How Do Intergroup Grievances Develop in the Absence of Oppression? Revolutions and Political Parties in Nineteenth-Century Uruguay


  • Nicolás M. Somma

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    • Nicolás M. Somma is an assistant professor of sociology at the Pontificia Universidad Católica de Chile. He may be contacted at The author thanks J. Samuel Valenzuela, Rory McVeigh, Juan Andrés Moraes, the members of the Notre Dame Working Group on Politics and Movements, four anonymous reviewers, and the editors of the Journal of Historical Sociology for excellent comments and suggestions.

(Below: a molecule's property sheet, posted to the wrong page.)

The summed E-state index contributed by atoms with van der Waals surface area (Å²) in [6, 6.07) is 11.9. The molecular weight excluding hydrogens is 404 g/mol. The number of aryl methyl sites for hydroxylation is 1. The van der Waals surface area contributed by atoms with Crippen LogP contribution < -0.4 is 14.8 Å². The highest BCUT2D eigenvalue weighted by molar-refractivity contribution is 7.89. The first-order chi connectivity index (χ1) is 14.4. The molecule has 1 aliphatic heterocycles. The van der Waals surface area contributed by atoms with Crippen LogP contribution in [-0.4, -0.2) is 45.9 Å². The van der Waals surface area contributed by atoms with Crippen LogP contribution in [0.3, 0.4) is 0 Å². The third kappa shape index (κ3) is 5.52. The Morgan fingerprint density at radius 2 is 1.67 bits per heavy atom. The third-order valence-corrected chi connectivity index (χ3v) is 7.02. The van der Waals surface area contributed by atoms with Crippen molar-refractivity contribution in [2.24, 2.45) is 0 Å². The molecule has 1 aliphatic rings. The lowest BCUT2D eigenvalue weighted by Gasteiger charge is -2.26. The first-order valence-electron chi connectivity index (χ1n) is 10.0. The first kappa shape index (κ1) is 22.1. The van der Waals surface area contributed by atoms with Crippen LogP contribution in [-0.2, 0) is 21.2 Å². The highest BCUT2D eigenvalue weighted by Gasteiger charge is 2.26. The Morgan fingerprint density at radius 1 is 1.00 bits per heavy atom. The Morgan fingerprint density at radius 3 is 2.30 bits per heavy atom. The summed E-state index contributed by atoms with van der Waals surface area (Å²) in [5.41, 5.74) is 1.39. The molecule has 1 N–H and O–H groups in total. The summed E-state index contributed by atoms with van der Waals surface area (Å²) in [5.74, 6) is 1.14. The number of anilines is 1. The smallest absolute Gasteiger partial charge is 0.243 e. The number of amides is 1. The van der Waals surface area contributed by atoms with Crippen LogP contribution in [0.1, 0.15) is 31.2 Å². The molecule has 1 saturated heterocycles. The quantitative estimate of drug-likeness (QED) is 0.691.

Political sociologists often assume that widespread grievances require a long legacy of intergroup oppression. Yet in nineteenth-century Uruguay, supporters of the White and Red political parties developed intense grievances against each other even though a legacy of oppression was missing. For explaining this puzzle I present an alternative perspective. It states that grievances first originate among political elites, which mobilize the masses through selective incentives in order to impose their will. If elites and masses are bound by close ties, sustained mobilization facilitates cross-class group identification and allows grievances to “trickle down” from the top to the bottom of the social structure.